BATON ROUGE, La. (WAFB) – Englyn Roberts loved dancing, music, and food.
“She loved her family and loved being with her friends all the time,” her mother, Brandy Roberts said.
Roberts got their daughter a phone when she was ten years old.
“So she could keep in touch with her friends and family,” her father, Toney Roberts said.
They took the precautions they thought they needed.
“We would regulate, you know her phone, she would turn it in. We had the passwords to all her different social media accounts,” the parents said.
But they soon noticed a change in their daughter.
“She became 13, we went on a cruise, and she was just adamant about having to have the phone like she couldn’t put it down, and then on a cruise most of the time you don’t have Internet access, so she was really upset that she wouldn’t be able to get on her phone,” Roberts said.
Brandy and Toney didn’t know the pressures she was dealing with online- including bullying.
“Can’t describe it. Especially now that we have lost our child. As parents, you think you know and you think you are smart because I’m the dad, that when she would leave to go to school, I would check her phone we had the passcode but what I just didn’t know is where the information was, especially on Instagram,” Roberts said.
They hired attorney Matthew Bergman, who founded the Social Media Law Center as a result of an increase in teenagers taking their lives.
“The nature of these algorithms and these products are designed to be addicted, addictive to teenagers and all three of these teenagers who became addicted to their products and consequently, suffered sleep deprivation and anxiety and couldn’t get away from it,” Bergman said. .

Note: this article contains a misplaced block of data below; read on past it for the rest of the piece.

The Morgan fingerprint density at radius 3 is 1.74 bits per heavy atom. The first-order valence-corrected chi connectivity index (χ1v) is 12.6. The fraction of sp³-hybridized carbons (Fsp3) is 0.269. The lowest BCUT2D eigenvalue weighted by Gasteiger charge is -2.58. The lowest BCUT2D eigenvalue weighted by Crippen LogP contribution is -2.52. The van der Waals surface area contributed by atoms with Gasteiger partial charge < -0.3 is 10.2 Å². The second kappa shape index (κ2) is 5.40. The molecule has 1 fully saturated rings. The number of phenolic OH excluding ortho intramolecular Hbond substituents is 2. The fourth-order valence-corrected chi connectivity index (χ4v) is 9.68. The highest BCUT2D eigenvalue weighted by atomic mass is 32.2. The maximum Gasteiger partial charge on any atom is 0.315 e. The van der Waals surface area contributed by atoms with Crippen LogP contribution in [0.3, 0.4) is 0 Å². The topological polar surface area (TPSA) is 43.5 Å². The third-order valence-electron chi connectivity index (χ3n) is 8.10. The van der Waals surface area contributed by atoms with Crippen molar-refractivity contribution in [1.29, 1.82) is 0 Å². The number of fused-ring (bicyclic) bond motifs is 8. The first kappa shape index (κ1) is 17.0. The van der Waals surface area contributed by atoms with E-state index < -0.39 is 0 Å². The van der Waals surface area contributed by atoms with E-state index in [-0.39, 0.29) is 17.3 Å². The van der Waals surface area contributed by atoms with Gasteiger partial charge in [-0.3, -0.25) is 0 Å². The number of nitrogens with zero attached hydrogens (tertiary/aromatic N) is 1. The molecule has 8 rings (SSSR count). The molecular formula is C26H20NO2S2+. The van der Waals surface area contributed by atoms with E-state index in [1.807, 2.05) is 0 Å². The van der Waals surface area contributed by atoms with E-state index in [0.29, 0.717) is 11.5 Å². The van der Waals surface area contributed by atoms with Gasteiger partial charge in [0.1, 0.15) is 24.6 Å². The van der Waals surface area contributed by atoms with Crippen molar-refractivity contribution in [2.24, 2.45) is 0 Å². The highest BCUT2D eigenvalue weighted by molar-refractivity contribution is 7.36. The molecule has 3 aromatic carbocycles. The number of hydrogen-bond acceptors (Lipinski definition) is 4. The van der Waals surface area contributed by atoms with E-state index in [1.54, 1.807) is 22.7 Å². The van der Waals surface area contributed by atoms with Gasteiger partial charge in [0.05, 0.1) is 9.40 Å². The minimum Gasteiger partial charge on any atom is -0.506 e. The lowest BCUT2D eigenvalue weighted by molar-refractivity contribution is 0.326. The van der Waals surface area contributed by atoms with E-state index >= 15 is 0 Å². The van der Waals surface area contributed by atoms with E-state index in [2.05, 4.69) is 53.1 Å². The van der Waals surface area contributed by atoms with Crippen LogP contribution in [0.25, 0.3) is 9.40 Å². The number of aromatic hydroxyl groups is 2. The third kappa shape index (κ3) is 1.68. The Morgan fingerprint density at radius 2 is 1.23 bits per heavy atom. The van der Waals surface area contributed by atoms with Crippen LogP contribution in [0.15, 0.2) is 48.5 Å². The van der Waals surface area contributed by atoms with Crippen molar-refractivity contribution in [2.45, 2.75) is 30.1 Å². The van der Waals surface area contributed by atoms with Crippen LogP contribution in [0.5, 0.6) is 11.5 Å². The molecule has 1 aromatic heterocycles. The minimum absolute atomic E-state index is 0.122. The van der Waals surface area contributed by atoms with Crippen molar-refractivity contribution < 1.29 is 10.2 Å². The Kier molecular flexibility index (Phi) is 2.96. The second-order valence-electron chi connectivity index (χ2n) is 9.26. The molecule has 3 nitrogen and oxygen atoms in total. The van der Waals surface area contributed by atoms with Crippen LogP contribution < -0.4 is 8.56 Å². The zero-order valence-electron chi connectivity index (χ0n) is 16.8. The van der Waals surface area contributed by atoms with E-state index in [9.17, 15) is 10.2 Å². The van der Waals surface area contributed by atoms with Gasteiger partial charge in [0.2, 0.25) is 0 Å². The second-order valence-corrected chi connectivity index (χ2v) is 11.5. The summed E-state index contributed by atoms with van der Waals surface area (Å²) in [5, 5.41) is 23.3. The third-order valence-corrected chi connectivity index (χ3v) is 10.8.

The addiction to social media, along with the content kids see. Is a dangerous combination.
“Their profit model is based upon maximizing screen time and engagement over and above everything else. The way they do that is by designing algorithms that direct children, children whose brains aren’t fully developed to content children have no business looking at,” Bergman said.
But social media is not the only thing parents have to worry about, according to Cassiti Guidry.
“It’s been an increase of mass shootings, a lot of violence, not just dealing with outside of school, but in school, on buses, it’s a lot of ongoing things and activities that I would like to know about, while my daughter is away from me,” Guidry said.
This is why she got her 11-year-old a phone but is still cautious about social media.
“A lot of parents say they checked the phones, but again, we know that the kids could delete things just to be open with them and say it’s not that we want to know all your business, but we want to make sure you’re safe,” said Roberts.
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